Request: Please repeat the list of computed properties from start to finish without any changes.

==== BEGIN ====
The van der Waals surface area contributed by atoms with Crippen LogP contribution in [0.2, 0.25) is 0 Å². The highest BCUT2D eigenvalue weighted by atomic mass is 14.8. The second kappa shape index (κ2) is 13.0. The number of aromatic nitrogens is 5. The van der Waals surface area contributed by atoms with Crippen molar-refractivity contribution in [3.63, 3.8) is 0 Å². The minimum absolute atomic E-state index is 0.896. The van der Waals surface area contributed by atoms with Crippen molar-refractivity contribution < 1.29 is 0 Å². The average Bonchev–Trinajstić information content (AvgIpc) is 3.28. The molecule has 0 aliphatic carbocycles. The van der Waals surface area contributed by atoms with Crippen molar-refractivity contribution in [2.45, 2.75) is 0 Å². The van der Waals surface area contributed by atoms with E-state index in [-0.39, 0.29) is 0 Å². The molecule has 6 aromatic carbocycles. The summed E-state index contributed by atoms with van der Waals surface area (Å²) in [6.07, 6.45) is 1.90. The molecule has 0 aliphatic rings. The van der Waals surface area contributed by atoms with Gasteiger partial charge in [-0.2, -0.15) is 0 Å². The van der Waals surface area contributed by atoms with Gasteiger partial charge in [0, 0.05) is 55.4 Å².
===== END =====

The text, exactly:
The van der Waals surface area contributed by atoms with Crippen LogP contribution in [0.2, 0.25) is 0 Å². The highest BCUT2D eigenvalue weighted by atomic mass is 14.8. The second kappa shape index (κ2) is 13.0. The number of aromatic nitrogens is 5. The van der Waals surface area contributed by atoms with Crippen molar-refractivity contribution in [3.63, 3.8) is 0 Å². The minimum absolute atomic E-state index is 0.896. The van der Waals surface area contributed by atoms with Crippen molar-refractivity contribution < 1.29 is 0 Å². The average Bonchev–Trinajstić information content (AvgIpc) is 3.28. The molecule has 0 aliphatic carbocycles. The van der Waals surface area contributed by atoms with Crippen molar-refractivity contribution in [2.45, 2.75) is 0 Å². The van der Waals surface area contributed by atoms with E-state index in [-0.39, 0.29) is 0 Å². The molecule has 6 aromatic carbocycles. The summed E-state index contributed by atoms with van der Waals surface area (Å²) in [6.07, 6.45) is 1.90. The molecule has 0 aliphatic rings. The van der Waals surface area contributed by atoms with Gasteiger partial charge in [-0.2, -0.15) is 0 Å². The van der Waals surface area contributed by atoms with Gasteiger partial charge in [0, 0.05) is 55.4 Å².